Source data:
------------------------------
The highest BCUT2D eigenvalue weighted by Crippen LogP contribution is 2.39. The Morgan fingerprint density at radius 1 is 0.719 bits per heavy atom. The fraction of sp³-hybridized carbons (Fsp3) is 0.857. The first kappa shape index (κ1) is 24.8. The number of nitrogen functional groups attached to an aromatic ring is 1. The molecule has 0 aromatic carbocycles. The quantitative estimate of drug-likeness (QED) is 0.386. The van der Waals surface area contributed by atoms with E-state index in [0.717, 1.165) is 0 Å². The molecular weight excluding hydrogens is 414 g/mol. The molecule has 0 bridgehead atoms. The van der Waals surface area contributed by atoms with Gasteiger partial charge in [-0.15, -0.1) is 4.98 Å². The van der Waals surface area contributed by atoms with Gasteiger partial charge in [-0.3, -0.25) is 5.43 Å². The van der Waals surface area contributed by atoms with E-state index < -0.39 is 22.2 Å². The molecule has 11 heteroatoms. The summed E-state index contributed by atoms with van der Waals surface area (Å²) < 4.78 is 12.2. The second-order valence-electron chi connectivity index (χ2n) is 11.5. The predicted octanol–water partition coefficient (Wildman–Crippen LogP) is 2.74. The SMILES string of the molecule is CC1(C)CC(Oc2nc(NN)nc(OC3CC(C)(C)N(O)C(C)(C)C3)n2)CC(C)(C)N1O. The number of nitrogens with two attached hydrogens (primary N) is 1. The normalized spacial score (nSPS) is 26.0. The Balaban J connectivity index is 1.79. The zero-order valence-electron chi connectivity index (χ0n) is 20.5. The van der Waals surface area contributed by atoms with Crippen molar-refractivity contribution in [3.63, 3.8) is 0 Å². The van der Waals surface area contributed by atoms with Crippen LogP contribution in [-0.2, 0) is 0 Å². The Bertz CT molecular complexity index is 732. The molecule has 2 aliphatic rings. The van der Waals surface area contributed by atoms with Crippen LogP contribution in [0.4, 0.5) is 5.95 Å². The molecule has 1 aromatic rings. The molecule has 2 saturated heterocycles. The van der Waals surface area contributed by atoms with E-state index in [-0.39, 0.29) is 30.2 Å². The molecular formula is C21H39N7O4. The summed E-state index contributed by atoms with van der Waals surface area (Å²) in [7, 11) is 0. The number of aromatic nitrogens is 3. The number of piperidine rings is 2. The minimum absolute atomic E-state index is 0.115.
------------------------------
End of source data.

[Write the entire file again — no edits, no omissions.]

The highest BCUT2D eigenvalue weighted by Crippen LogP contribution is 2.39. The Morgan fingerprint density at radius 1 is 0.719 bits per heavy atom. The fraction of sp³-hybridized carbons (Fsp3) is 0.857. The first kappa shape index (κ1) is 24.8. The number of nitrogen functional groups attached to an aromatic ring is 1. The molecule has 0 aromatic carbocycles. The quantitative estimate of drug-likeness (QED) is 0.386. The van der Waals surface area contributed by atoms with E-state index in [0.717, 1.165) is 0 Å². The molecular weight excluding hydrogens is 414 g/mol. The molecule has 0 bridgehead atoms. The van der Waals surface area contributed by atoms with Gasteiger partial charge in [-0.15, -0.1) is 4.98 Å². The van der Waals surface area contributed by atoms with Gasteiger partial charge in [-0.3, -0.25) is 5.43 Å². The van der Waals surface area contributed by atoms with E-state index < -0.39 is 22.2 Å². The molecule has 11 heteroatoms. The summed E-state index contributed by atoms with van der Waals surface area (Å²) < 4.78 is 12.2. The second-order valence-electron chi connectivity index (χ2n) is 11.5. The predicted octanol–water partition coefficient (Wildman–Crippen LogP) is 2.74. The SMILES string of the molecule is CC1(C)CC(Oc2nc(NN)nc(OC3CC(C)(C)N(O)C(C)(C)C3)n2)CC(C)(C)N1O. The number of nitrogens with two attached hydrogens (primary N) is 1. The normalized spacial score (nSPS) is 26.0. The Balaban J connectivity index is 1.79. The zero-order valence-electron chi connectivity index (χ0n) is 20.5. The van der Waals surface area contributed by atoms with Crippen molar-refractivity contribution in [3.63, 3.8) is 0 Å². The van der Waals surface area contributed by atoms with Crippen LogP contribution in [-0.2, 0) is 0 Å². The Bertz CT molecular complexity index is 732. The molecule has 2 aliphatic rings. The van der Waals surface area contributed by atoms with Crippen LogP contribution in [0.4, 0.5) is 5.95 Å². The molecule has 1 aromatic rings. The molecule has 2 saturated heterocycles. The van der Waals surface area contributed by atoms with E-state index in [-0.39, 0.29) is 30.2 Å². The molecular formula is C21H39N7O4. The summed E-state index contributed by atoms with van der Waals surface area (Å²) in [7, 11) is 0. The number of aromatic nitrogens is 3. The number of piperidine rings is 2. The minimum absolute atomic E-state index is 0.115.